OBJECTIVE: This study was undertaken to determine whether induction of labor with oral misoprostol will result in fewer cesarean deliveries than intravenous oxytocin in nulliparous women with premature rupture of membranes at term. STUDY DESIGN: Three hundred five women at 10 centers were randomly assigned to receive oral misoprostol, 100 μg every 6 hours to a maximum of two doses or intravenous oxytocin. The primary outcome measure was cesarean deliveries. Secondary outcomes were time from induction to vaginal delivery and measures of maternal and neonatal safety. RESULTS: The study was stopped prematurely because of recruitment difficulties. We present the results for the 305 enrolled women. There was no difference in the proportion of women who underwent cesarean delivery (20.1% in the misoprostol group, 19.9% in the oxytocin group). The time interval from induction to vaginal delivery was also similar (11.9 hours for the misoprostol group, and 11.8 hours for the oxytocin group). Maternal and neonatal safety outcomes were similar for the two treatments. More infants born to women in the misoprostol group received intravenous antibiotics in the neonatal period (16.4% vs 6.9%, P = .01), although there were no differences in chorioamnionitis or in proven neonatal infections. Women receiving misoprostol were less likely to have postpartum hemorrhage than those receiving oxytocin (1.9% vs 6.2%, P = .05). CONCLUSION: Oral misoprostol does not offer any advantage in time from induction to vaginal delivery or risk of cesarean section.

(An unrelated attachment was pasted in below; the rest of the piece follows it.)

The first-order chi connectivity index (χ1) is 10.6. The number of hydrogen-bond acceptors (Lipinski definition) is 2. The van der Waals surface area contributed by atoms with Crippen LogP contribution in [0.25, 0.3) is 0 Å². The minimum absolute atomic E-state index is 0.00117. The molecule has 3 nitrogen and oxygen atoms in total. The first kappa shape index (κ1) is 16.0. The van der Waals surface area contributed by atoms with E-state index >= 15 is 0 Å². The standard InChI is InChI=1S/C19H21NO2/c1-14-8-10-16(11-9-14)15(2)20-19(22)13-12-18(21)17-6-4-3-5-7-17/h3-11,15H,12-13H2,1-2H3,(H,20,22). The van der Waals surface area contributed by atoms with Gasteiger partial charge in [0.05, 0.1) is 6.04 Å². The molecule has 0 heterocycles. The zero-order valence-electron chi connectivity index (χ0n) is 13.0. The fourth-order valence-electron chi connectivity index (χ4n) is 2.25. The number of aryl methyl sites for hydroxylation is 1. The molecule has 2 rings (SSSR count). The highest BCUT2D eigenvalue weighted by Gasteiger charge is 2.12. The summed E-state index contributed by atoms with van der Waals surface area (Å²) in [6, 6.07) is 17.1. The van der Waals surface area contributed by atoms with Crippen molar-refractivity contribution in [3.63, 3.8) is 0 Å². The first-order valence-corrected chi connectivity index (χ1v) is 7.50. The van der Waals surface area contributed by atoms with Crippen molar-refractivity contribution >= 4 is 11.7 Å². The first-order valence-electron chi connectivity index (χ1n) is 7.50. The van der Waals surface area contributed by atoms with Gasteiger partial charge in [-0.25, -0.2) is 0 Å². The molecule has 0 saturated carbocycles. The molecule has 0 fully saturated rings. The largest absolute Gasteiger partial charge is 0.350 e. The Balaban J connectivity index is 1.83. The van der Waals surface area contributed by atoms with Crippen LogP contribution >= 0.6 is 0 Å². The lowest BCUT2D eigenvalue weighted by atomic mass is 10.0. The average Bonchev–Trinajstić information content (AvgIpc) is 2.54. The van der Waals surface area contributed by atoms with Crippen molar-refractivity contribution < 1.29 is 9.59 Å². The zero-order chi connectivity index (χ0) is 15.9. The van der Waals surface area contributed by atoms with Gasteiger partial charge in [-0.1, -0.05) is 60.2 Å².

- Premature rupture of membranes
ASJC Scopus subject areas
- Obstetrics and Gynecology